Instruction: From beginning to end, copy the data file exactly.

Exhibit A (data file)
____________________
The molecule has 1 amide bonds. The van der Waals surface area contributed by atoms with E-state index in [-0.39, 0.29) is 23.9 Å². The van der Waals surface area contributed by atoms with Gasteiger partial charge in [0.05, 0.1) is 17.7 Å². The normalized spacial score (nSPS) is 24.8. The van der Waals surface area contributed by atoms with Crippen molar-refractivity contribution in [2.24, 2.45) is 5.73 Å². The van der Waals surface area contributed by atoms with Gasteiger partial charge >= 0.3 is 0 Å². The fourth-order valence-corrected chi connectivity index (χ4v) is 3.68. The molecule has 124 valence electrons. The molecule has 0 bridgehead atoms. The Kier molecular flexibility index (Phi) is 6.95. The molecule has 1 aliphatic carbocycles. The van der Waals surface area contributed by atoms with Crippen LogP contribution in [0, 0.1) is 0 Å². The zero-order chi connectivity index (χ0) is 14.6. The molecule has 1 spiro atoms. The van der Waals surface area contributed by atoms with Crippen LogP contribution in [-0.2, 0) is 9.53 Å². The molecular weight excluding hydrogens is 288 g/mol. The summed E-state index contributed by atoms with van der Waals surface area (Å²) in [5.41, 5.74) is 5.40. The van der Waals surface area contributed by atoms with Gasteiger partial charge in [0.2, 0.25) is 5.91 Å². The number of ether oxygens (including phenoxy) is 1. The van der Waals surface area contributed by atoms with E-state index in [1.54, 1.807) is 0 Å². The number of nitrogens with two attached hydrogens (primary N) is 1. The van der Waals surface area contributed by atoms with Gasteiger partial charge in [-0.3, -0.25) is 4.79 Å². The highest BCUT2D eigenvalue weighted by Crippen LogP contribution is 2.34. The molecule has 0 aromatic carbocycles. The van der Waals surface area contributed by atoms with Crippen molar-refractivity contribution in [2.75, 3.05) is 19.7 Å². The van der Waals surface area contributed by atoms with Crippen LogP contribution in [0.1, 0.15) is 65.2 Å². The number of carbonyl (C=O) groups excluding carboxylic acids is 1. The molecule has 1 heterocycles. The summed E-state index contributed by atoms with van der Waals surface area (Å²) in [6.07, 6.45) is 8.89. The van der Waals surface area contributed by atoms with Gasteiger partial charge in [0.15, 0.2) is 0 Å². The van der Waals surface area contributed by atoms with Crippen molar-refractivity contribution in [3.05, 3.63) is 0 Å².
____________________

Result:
The molecule has 1 amide bonds. The van der Waals surface area contributed by atoms with E-state index in [-0.39, 0.29) is 23.9 Å². The van der Waals surface area contributed by atoms with Gasteiger partial charge in [0.05, 0.1) is 17.7 Å². The normalized spacial score (nSPS) is 24.8. The van der Waals surface area contributed by atoms with Crippen molar-refractivity contribution in [2.24, 2.45) is 5.73 Å². The van der Waals surface area contributed by atoms with Gasteiger partial charge >= 0.3 is 0 Å². The fourth-order valence-corrected chi connectivity index (χ4v) is 3.68. The molecule has 124 valence electrons. The molecule has 0 bridgehead atoms. The Kier molecular flexibility index (Phi) is 6.95. The molecule has 1 aliphatic carbocycles. The van der Waals surface area contributed by atoms with Crippen LogP contribution in [0, 0.1) is 0 Å². The zero-order chi connectivity index (χ0) is 14.6. The molecule has 1 spiro atoms. The van der Waals surface area contributed by atoms with Crippen LogP contribution in [-0.2, 0) is 9.53 Å². The molecular weight excluding hydrogens is 288 g/mol. The summed E-state index contributed by atoms with van der Waals surface area (Å²) in [5.41, 5.74) is 5.40. The van der Waals surface area contributed by atoms with Gasteiger partial charge in [0.2, 0.25) is 5.91 Å². The number of ether oxygens (including phenoxy) is 1. The van der Waals surface area contributed by atoms with E-state index in [1.54, 1.807) is 0 Å². The number of nitrogens with two attached hydrogens (primary N) is 1. The van der Waals surface area contributed by atoms with Gasteiger partial charge in [-0.3, -0.25) is 4.79 Å². The highest BCUT2D eigenvalue weighted by Crippen LogP contribution is 2.34. The molecule has 0 aromatic carbocycles. The van der Waals surface area contributed by atoms with Crippen molar-refractivity contribution in [2.75, 3.05) is 19.7 Å². The van der Waals surface area contributed by atoms with Crippen LogP contribution in [0.1, 0.15) is 65.2 Å². The number of carbonyl (C=O) groups excluding carboxylic acids is 1. The molecule has 1 heterocycles. The summed E-state index contributed by atoms with van der Waals surface area (Å²) in [6.07, 6.45) is 8.89. The van der Waals surface area contributed by atoms with Gasteiger partial charge in [0.15, 0.2) is 0 Å². The van der Waals surface area contributed by atoms with Crippen molar-refractivity contribution in [3.05, 3.63) is 0 Å².